Well, I can tell you what I see. For example, we have a program called Yes Academy, and the first place we held this program was in Iraq. What we were surprised to see was how much organized Western culture there was. First of all, there was a burgeoning hip hop scene. This was in 2007, and in four years, it has mushroomed and grown incredibly, not due to anything we did, but to the energy already there that was coming through media and culture. There are also thousands of string players playing in all these symphony orchestras. A lot of people know about the orchestra in Baghdad, but people don’t know that there are also orchestras in Kirkuk, Mosul, and in other cities. So again, there is a lot of overlap in Iraq between our cultural life and theirs. When we go into the country, we’re bringing our own cultural background and baggage – our pop culture, our celebrities, our television shows. And they carry around similar baggage, but there is a middle ground. In our jazz programs, we work with Arabic traditional songs and instruments. We use Arabic and Kurdish rap in our hip-hop dance programs. We try to find this middle ground, but what I find is that a lot of people don’t want to hear this. There are a lot of young people who aspire to know more about these Western genres, such as hip-hop or even Broadway musicals. I was shocked to see in Pakistan – in Lahore, Karachi and Islamabad, hundreds of kids learning how to sing, act and dance, local companies doing productions of “Mamma Mia” and “The Producers”. When we came there, they were so excited, because they had been putting on all these shows on their own, without really having the training to put on a Broadway musical. It wasn’t bad, what is for Western culture, and that’s not a two-way street. If people from the United States were to listen to traditional Pakistani music, there would be very little interest, concentrated within a small segment of the educated population that is interested in world music. However, we’re not going into Pakistan to say that Broadway is better than traditional music and culture. We see the desire to learn Broadway, and we go there to help them. In some cases, there is a two-way exchange of culture, mostly in countries such as India, China or Cuba – countries Americans can wrap their heads around. However, once you get into Muslim countries, people have this unconscious fear of Islam, and they often just shut out the culture in favour of something that interests them.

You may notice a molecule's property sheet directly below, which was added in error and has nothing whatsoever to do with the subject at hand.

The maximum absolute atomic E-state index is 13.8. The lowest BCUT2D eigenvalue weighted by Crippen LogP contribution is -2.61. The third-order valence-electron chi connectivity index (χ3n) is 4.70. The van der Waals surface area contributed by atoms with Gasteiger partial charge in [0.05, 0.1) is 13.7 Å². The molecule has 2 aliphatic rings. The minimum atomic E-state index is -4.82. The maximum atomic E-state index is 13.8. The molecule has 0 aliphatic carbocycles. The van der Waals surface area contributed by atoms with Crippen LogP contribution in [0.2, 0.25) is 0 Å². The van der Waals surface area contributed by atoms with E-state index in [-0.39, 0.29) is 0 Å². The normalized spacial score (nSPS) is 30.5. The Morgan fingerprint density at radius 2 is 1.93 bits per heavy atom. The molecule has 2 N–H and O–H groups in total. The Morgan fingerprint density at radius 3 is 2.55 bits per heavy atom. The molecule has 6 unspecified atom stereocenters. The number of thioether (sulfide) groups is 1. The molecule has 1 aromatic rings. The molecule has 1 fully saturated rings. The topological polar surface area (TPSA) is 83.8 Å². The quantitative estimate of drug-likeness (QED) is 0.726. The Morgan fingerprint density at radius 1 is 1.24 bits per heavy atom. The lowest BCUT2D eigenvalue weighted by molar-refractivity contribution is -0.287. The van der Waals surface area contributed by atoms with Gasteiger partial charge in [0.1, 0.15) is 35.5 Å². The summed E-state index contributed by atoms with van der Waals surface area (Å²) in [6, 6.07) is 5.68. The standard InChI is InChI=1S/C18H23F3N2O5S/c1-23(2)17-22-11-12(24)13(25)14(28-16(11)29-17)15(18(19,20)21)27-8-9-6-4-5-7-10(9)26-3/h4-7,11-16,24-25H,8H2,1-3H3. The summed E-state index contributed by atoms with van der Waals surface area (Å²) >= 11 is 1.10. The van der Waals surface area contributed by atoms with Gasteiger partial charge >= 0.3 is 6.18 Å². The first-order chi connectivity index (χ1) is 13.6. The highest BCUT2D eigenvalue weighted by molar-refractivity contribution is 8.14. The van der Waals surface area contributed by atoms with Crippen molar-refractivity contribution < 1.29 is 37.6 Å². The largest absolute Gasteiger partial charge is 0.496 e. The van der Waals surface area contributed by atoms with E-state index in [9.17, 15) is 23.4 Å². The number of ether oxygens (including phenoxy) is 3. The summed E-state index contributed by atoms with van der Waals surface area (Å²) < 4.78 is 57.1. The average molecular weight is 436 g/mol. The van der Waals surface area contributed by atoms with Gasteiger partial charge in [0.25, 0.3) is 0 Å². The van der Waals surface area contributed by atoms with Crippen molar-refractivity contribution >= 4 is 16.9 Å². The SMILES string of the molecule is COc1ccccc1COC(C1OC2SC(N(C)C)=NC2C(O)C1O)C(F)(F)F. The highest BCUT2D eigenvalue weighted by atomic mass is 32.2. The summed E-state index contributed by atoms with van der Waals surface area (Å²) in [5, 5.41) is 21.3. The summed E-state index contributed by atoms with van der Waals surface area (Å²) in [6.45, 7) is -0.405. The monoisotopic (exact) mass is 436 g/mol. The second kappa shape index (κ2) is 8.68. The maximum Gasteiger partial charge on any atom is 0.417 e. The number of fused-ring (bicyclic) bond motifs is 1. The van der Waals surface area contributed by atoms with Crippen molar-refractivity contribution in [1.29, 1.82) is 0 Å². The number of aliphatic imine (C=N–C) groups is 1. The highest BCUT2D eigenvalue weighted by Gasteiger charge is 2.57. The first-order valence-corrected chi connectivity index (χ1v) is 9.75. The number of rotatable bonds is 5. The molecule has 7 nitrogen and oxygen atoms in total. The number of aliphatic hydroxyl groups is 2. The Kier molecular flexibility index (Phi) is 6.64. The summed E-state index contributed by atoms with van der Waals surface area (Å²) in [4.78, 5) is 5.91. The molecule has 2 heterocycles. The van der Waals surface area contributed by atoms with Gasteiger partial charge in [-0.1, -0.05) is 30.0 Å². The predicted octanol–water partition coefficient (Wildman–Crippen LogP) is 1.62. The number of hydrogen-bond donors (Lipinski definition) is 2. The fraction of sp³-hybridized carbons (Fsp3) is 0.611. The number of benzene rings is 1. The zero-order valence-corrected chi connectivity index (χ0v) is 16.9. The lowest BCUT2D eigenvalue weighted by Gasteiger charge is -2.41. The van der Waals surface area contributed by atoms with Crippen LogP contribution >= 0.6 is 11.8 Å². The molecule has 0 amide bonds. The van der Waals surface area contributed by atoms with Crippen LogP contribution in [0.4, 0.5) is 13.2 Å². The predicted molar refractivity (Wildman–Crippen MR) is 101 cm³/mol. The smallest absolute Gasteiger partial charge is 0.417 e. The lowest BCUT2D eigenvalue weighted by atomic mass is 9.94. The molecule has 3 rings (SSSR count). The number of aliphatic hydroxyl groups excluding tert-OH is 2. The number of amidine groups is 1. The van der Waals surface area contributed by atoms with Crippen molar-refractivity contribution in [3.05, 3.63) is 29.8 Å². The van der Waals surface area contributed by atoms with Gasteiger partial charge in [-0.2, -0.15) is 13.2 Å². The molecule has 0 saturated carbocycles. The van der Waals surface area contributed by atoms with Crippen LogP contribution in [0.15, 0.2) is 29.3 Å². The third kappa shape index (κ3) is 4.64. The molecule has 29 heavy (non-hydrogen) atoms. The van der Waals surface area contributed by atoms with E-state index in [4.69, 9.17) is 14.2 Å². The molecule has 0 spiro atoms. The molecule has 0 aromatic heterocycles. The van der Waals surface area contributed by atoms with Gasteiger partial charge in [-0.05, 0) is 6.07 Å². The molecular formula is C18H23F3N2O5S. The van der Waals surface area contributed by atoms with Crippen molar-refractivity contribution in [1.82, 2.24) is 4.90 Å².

Q3: You’ve been quoted as saying that American culture is powerful, and that your work with American voices has presented cultural programming to people and institutions that have not had much positive contact with American culture. How powerful do you find this culture to be in changing the American image abroad?
Well the popular culture is certainly powerful – kids all over the world want to know about jazz and hip hop. I’m not saying that it’s better; I’m saying there are simply these underserved populations who want to know more about it. As for changing attitudes towards the United States – I would first of all have to divide that into two parts; attitudes toward Americans as a people, and attitudes toward American foreign policy. What I see is that, virtually everywhere we go, except in some Western European countries, people are very good at separating the policy from the people. The Lebanese don’t agree with the United States’ support of Israel, and the fact that it’s so difficult for them to go to the United States. But they still appreciate visits from Americans. If you go to Lebanon, you can find Burger King, Starbucks – all of these iconic American brands. So it’s not the culture they’re rejecting. It’s the same in Saudi Arabia, and any other country that is generally viewed as being hard-core anti-American. It’s more about the policy than about American people and their culture. However, in Europe, I’ve met a lot of young people who dislike American policy so much that they cannot see past that. But in general, we don’t have any difficulty working with people in any of the places we go.
19.02.2011 – Interviewed conducted by Moushumi Bhadra